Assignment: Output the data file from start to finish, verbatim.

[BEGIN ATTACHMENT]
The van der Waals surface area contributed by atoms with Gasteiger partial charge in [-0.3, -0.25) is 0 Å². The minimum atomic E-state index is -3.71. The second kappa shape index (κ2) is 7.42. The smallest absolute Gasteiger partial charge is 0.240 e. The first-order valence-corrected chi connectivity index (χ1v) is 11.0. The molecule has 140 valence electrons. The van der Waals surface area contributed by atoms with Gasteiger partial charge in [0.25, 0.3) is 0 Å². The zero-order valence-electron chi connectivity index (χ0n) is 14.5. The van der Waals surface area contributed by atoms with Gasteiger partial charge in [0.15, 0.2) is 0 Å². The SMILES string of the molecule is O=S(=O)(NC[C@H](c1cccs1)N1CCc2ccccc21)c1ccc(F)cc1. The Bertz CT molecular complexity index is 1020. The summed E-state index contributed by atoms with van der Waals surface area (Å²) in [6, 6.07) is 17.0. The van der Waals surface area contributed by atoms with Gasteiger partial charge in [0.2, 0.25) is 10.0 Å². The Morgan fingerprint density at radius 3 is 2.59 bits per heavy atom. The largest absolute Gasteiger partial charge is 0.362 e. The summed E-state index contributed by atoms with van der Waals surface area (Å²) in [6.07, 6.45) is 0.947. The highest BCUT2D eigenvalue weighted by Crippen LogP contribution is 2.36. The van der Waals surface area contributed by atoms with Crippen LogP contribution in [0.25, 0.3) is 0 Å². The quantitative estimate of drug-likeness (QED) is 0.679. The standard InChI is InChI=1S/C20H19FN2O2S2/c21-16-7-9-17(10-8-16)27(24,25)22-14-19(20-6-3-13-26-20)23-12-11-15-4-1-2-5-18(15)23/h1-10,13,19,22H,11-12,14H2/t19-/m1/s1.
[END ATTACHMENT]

The van der Waals surface area contributed by atoms with Gasteiger partial charge in [-0.3, -0.25) is 0 Å². The minimum atomic E-state index is -3.71. The second kappa shape index (κ2) is 7.42. The smallest absolute Gasteiger partial charge is 0.240 e. The first-order valence-corrected chi connectivity index (χ1v) is 11.0. The molecule has 140 valence electrons. The van der Waals surface area contributed by atoms with Gasteiger partial charge in [0.25, 0.3) is 0 Å². The zero-order valence-electron chi connectivity index (χ0n) is 14.5. The van der Waals surface area contributed by atoms with Gasteiger partial charge in [0.15, 0.2) is 0 Å². The SMILES string of the molecule is O=S(=O)(NC[C@H](c1cccs1)N1CCc2ccccc21)c1ccc(F)cc1. The Bertz CT molecular complexity index is 1020. The summed E-state index contributed by atoms with van der Waals surface area (Å²) in [6, 6.07) is 17.0. The van der Waals surface area contributed by atoms with Gasteiger partial charge in [0.2, 0.25) is 10.0 Å². The Morgan fingerprint density at radius 3 is 2.59 bits per heavy atom. The largest absolute Gasteiger partial charge is 0.362 e. The summed E-state index contributed by atoms with van der Waals surface area (Å²) in [6.07, 6.45) is 0.947. The highest BCUT2D eigenvalue weighted by Crippen LogP contribution is 2.36. The van der Waals surface area contributed by atoms with Crippen LogP contribution in [0.25, 0.3) is 0 Å². The quantitative estimate of drug-likeness (QED) is 0.679. The standard InChI is InChI=1S/C20H19FN2O2S2/c21-16-7-9-17(10-8-16)27(24,25)22-14-19(20-6-3-13-26-20)23-12-11-15-4-1-2-5-18(15)23/h1-10,13,19,22H,11-12,14H2/t19-/m1/s1.